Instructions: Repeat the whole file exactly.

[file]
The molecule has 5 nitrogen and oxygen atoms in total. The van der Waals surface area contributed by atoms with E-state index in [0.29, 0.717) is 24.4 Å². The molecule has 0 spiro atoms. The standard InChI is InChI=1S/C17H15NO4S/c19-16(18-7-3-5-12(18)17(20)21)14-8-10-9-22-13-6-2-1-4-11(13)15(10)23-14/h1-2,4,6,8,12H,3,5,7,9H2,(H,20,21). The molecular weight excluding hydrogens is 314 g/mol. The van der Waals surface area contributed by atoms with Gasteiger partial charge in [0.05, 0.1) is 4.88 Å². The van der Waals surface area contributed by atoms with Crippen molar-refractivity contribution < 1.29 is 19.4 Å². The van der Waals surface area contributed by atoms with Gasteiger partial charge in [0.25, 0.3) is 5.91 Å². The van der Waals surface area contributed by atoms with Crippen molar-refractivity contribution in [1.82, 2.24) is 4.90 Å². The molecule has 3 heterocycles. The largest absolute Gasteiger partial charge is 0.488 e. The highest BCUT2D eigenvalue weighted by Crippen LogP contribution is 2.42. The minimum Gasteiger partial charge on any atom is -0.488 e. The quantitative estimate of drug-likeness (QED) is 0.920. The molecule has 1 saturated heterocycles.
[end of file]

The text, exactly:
The molecule has 5 nitrogen and oxygen atoms in total. The van der Waals surface area contributed by atoms with E-state index in [0.29, 0.717) is 24.4 Å². The molecule has 0 spiro atoms. The standard InChI is InChI=1S/C17H15NO4S/c19-16(18-7-3-5-12(18)17(20)21)14-8-10-9-22-13-6-2-1-4-11(13)15(10)23-14/h1-2,4,6,8,12H,3,5,7,9H2,(H,20,21). The molecular weight excluding hydrogens is 314 g/mol. The van der Waals surface area contributed by atoms with Gasteiger partial charge in [0.05, 0.1) is 4.88 Å². The van der Waals surface area contributed by atoms with Crippen molar-refractivity contribution < 1.29 is 19.4 Å². The van der Waals surface area contributed by atoms with Gasteiger partial charge in [0.25, 0.3) is 5.91 Å². The van der Waals surface area contributed by atoms with Crippen molar-refractivity contribution in [1.82, 2.24) is 4.90 Å². The molecule has 3 heterocycles. The largest absolute Gasteiger partial charge is 0.488 e. The highest BCUT2D eigenvalue weighted by Crippen LogP contribution is 2.42. The minimum Gasteiger partial charge on any atom is -0.488 e. The quantitative estimate of drug-likeness (QED) is 0.920. The molecule has 1 saturated heterocycles.